It was at that moment that it hit me, one of those six-things-at-once ideas all cohere in a way you KNOW won’t ever translate to paper. Go read Eddie Flowers’ description of how he named his band CRAWLSPACE, and the way trashy "Twist" movie rip offs, Vietnam era horror films, drugs and other forces all cohered in a moment of almost unexplainable clarity. Similarly, a moment hit me here, a line was drawn through all my tastes and habits these last 12 days or more or less. This confluence of lines, search for demos to tapes ripped to disc, Mort Sahl to David Cross (no comparison in styles [sorry Dave, but when you line it up, Mort’s king shit and you are a stain], but the worries are similar), Canadian metal, traveled by way of Moscow to explain to President Bush why we’re acting like the coked up asshole at the end of the UN bar, and how that’s NOT good for anybody, waiting for the gasman to fucking Project TIPS us all or to get brained in the next march (or a nice arrest to sully our hopes of ever getting a decent job!), Mort standing overhead and attacking with the only weapon left after congress closes its suggestion box, the JOKE, and the way we (well, "they") can write a song called "Domestic Surveillance" and make it mean just as much in ’64 as ’03…it all connected squarely and purely in these grooves. My rosetta stone, like the solution had in a dream. You wake up and say to yourself, "What the hell kind of solution is that? That tells me NOTHING!" Still, you mull it over for days afterward. These pieces almost fit together, and they almost seem to explain it all! But since when has art ever done that, or even claimed that it COULD do that? Only the foolheaded get their political agenda from pop or popstars anyway…read a book, Trotsky, your liberation golem is a little bony right now.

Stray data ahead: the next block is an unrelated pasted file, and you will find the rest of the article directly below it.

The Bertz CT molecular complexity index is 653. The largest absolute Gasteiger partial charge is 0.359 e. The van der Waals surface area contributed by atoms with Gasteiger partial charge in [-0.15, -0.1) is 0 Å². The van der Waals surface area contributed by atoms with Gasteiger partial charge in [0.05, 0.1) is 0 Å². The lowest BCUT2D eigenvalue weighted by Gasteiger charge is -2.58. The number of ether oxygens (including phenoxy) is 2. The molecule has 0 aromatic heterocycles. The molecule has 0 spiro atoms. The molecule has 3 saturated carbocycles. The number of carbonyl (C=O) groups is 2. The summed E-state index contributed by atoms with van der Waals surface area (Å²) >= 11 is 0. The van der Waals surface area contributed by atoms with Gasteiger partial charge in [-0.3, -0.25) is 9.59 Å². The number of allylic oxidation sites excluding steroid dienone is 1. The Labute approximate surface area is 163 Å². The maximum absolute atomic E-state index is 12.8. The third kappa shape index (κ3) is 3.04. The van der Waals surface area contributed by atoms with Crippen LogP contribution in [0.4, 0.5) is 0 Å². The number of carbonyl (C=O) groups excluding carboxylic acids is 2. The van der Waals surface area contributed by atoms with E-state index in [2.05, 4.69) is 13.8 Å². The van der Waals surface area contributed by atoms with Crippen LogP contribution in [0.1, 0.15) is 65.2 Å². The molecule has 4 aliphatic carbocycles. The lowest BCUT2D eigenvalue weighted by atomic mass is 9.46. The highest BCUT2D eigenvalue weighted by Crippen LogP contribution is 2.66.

BARBARA DWYER - The Amazing Ron Brewer - Donkey Man